Trial starts in Delaware today, with eBay claiming craigslist’s directors acted inappropriately in implementing governance measures designed to protect the long term mission and values of craigslist.
Separately, craigslist has filed suit in California charging eBay with unlawful and unfair competition, misappropriation of proprietary information, business interference, false advertising, phishing attacks, and breaches of fiduciary duty. This suit will proceed after the Delaware trial, but will probably not be presented to the jury until late 2011.
Delaware testimony will encompass eBay’s 2004 purchase of craigslist stock from a former shareholder. craigslist is a private company that does not publish its financial information, and eBay and craigslist both agreed that the terms of this transaction should not be made public. However, these details will now likely be subject of testimony at trial.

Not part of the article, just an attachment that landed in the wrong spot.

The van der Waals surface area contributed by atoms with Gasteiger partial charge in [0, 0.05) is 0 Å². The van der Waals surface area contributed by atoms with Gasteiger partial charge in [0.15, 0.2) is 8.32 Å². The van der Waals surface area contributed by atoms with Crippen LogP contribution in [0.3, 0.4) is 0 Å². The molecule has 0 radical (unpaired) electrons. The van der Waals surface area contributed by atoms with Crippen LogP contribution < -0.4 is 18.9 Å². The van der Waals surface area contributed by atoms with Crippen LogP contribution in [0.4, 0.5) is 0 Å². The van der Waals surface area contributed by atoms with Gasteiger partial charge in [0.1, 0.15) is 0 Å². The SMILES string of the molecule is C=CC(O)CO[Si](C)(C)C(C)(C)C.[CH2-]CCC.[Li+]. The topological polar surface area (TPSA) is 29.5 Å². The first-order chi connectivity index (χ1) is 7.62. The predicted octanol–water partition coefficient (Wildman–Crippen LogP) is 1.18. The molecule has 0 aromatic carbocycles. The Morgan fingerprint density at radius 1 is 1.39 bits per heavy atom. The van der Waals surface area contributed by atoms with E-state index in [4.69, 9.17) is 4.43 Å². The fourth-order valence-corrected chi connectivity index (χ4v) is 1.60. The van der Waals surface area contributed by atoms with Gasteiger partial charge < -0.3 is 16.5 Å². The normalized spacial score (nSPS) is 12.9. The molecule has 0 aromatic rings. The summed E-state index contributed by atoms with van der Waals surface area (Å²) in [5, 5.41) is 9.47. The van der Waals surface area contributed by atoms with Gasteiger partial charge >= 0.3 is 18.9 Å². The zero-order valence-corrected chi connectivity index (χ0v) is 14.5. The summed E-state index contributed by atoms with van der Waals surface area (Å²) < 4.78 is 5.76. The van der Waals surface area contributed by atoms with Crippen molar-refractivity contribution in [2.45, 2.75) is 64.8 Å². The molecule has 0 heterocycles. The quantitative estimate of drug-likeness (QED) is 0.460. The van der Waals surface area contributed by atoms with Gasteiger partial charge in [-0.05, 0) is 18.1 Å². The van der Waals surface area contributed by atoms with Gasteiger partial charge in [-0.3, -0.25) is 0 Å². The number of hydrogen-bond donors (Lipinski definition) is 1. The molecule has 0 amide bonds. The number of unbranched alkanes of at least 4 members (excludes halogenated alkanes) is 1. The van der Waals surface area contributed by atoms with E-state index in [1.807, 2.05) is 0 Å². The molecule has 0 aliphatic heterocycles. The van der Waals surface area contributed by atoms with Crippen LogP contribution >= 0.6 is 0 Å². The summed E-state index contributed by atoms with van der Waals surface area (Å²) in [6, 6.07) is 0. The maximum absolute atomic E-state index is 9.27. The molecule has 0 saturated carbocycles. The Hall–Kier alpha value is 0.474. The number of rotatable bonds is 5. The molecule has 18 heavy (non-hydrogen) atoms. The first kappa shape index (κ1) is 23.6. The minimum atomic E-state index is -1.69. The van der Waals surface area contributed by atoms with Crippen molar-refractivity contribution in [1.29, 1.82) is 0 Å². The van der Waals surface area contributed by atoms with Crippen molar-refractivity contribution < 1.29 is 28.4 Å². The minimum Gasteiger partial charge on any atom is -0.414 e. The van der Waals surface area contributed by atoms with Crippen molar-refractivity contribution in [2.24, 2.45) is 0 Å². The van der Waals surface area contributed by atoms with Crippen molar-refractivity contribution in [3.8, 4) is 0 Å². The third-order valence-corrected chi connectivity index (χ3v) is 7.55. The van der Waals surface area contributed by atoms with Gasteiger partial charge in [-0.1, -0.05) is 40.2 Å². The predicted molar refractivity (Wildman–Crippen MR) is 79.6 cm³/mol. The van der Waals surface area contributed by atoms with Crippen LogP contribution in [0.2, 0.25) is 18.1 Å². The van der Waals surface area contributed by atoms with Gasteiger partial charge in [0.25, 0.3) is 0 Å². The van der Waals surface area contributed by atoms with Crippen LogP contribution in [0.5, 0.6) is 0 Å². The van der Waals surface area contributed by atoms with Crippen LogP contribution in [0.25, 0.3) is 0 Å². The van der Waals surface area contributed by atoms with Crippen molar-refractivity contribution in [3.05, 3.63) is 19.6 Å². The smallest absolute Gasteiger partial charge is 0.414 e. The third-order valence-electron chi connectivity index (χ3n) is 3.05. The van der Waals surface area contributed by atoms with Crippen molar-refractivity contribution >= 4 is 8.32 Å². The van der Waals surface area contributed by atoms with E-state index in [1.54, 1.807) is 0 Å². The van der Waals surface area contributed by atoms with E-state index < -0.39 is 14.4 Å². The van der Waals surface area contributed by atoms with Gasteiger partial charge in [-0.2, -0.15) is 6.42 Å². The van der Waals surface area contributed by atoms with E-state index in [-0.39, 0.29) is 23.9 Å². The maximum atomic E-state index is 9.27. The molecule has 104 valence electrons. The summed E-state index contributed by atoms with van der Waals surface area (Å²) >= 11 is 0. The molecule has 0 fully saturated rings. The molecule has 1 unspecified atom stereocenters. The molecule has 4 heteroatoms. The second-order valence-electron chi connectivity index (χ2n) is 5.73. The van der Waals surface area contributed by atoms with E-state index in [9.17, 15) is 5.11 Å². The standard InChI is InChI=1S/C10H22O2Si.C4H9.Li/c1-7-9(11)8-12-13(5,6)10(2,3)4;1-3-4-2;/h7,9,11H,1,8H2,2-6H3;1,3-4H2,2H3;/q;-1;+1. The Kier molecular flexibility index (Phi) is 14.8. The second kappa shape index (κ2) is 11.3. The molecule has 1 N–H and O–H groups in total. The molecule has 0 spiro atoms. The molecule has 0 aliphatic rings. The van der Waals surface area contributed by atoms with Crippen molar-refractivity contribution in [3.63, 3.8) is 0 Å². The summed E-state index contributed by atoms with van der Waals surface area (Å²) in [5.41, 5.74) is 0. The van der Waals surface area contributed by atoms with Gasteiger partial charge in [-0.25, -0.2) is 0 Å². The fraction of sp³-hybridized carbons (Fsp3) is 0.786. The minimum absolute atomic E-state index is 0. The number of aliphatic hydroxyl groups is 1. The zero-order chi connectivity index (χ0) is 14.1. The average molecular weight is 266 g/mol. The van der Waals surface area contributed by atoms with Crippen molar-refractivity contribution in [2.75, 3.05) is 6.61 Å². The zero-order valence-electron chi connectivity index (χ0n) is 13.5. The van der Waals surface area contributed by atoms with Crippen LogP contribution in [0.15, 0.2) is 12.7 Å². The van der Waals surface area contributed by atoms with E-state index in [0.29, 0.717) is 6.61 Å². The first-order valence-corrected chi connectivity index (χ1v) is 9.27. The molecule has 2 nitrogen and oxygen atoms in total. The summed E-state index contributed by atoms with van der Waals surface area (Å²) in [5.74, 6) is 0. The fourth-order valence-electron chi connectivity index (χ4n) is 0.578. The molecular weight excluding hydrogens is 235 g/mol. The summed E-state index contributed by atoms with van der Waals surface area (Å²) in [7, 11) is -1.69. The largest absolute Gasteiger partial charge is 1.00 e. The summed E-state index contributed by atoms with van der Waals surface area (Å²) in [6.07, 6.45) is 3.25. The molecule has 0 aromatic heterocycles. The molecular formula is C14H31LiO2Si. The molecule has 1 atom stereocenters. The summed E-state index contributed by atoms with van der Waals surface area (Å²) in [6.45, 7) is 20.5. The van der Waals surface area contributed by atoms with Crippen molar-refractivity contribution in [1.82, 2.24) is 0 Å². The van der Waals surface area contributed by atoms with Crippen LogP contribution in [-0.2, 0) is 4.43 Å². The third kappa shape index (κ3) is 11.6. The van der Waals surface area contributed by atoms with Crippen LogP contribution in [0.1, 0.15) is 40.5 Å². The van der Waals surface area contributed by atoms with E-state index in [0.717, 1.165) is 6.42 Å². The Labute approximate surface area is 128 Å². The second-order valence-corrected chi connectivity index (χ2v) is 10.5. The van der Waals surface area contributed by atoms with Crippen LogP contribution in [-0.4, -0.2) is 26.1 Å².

As a condition for its 2004 stock purchase from a former shareholder, eBay insisted on acquiring special rights over Craig’s and Jim’s shares (e.g. rights-of-first-refusal over any sale of their shares), and special rights from craigslist (e.g. veto rights over mergers and acquisitions), for which it collectively paid $16 million. This sum was distributed to craigslist’s shareholders, in part because had it not been distributed, eBay would have had a pro rata claim on any portion retained by the company, effectively paying itself for the rights it purchased. eBay’s special rights terminated in 2007, when it launched Kijiji in the US.
Also subject to testimony will be eBay’s misconduct, and abuses by eBay of its position as a shareholder of craigslist – evidence of and suspicions regarding which informed the craigslist board when the corporate governance protections in question were researched, deliberated upon, and ultimately adopted.
For additional information, please refer to craigslist’s pre-trial brief.